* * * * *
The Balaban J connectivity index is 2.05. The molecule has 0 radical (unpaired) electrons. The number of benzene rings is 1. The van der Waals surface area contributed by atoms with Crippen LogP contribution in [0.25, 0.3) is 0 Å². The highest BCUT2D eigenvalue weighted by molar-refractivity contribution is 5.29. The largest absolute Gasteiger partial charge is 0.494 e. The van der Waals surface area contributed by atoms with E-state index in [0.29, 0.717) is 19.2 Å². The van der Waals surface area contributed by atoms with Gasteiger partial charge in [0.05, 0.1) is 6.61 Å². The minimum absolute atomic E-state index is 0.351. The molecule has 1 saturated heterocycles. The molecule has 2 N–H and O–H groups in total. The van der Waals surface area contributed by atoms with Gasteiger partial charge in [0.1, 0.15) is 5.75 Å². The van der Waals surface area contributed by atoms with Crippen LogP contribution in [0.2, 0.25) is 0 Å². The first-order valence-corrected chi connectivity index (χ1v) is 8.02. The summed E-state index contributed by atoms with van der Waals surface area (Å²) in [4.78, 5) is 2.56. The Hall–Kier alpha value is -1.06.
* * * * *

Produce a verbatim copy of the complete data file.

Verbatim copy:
The Balaban J connectivity index is 2.05. The molecule has 0 radical (unpaired) electrons. The number of benzene rings is 1. The van der Waals surface area contributed by atoms with Crippen LogP contribution in [0.25, 0.3) is 0 Å². The highest BCUT2D eigenvalue weighted by molar-refractivity contribution is 5.29. The largest absolute Gasteiger partial charge is 0.494 e. The van der Waals surface area contributed by atoms with E-state index in [0.29, 0.717) is 19.2 Å². The van der Waals surface area contributed by atoms with Gasteiger partial charge in [0.05, 0.1) is 6.61 Å². The minimum absolute atomic E-state index is 0.351. The molecule has 1 saturated heterocycles. The molecule has 2 N–H and O–H groups in total. The van der Waals surface area contributed by atoms with Gasteiger partial charge in [0.1, 0.15) is 5.75 Å². The van der Waals surface area contributed by atoms with Crippen LogP contribution in [0.2, 0.25) is 0 Å². The first-order valence-corrected chi connectivity index (χ1v) is 8.02. The summed E-state index contributed by atoms with van der Waals surface area (Å²) in [4.78, 5) is 2.56. The Hall–Kier alpha value is -1.06.